What the horse really needs is steady leg and rein contact with a relaxed rider (in as correct a position as physically possible for the rider). Your second picture resembles a much more correct position, your leg could come back a tad bit more, and your shoulders maybe a tad back (i'm a dressage/saddleseat rider by nature so i'm sure others would disagree) but otherwise a good position for your shoulders, hips, ankles. Your hands however (I know you've given reasons for your broken contact, but listen to what I have to say) should be above the withers, to fists straight up and down (think like your going to punch someone) with your pinky directly below your forefinger and thumbs closed on top of your forefinger if that makes sense. (like this.. http://colleenkellyriderbiomechanics...-parelli-2.jpg)

Now, if she raises her head- raise your hands slightly to match it and constantly remember relaxation. Your fingers can relax without opening. You simply relieve any pressure or contraction of the muscles while keeping the position of the fingers and hands. If you need to open your fingers at all, it should not look visibly different, and only you should know that your fingers are slightly open.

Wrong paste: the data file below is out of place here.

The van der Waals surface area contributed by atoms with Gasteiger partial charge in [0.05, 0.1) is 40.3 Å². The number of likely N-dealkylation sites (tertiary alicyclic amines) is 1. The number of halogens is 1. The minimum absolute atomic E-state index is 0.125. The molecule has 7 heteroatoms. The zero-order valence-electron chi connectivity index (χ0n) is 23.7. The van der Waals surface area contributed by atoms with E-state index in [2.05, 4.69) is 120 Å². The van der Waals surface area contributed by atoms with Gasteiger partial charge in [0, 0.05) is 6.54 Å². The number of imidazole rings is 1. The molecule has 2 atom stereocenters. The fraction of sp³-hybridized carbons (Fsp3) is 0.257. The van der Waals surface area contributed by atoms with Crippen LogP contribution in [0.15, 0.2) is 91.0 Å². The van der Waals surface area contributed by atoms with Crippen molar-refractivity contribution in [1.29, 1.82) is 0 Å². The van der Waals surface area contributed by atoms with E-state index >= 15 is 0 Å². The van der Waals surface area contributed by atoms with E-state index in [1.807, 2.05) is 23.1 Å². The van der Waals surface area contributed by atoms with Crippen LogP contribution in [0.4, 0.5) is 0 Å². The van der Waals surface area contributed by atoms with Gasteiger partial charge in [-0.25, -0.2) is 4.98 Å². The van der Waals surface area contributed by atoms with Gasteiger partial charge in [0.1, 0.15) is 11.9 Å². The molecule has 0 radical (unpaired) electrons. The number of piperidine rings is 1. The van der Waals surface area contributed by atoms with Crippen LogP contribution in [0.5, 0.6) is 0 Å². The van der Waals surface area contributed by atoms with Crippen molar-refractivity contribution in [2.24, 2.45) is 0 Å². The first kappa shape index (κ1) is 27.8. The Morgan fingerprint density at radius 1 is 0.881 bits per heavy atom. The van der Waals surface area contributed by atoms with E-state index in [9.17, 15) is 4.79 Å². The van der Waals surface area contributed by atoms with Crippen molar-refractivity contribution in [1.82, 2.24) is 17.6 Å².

Remember to stay back and relaxed through your whole body. A big problem of mine with horses who raise their heads is closing my hip angle and tilting my upper body forward to meet their heads. This throws the horses balances on the forehand and does nothing to fix the head problem. You do not look like you have this problem, but you need to remember to stay relaxed through your whole body.

Your whole body should follow the motion of the horse fluidly, as if you are one being. At the canter, your hips should move backwards and forwards with the motion of each stride, while staying in your seat and your shoulders staying fairly back with a less exaggerated following of the canter. Your hands should also follow the motion of the canter, while the rest of your arm stays relaxed (and remember your hand position!) to allow the horse's head to move with each stride. Your legs should remain relatively still, contact firm depending on how much contact the horse needs to maintain the stride.

Now many horses who throw their heads up appear to want less leg contact, but in reality need more- or at least steady contact. If your legs are shaky or weak (they don't appear so), you need to work very hard to keep them still. If you have a strong leg, then you need to use it at all times, making sure to keep a consistent contact. Do not brace your legs or body against her resistance (two wrongs do not make a right, just because she is resistant does not mean you should be!), meet it with relaxation.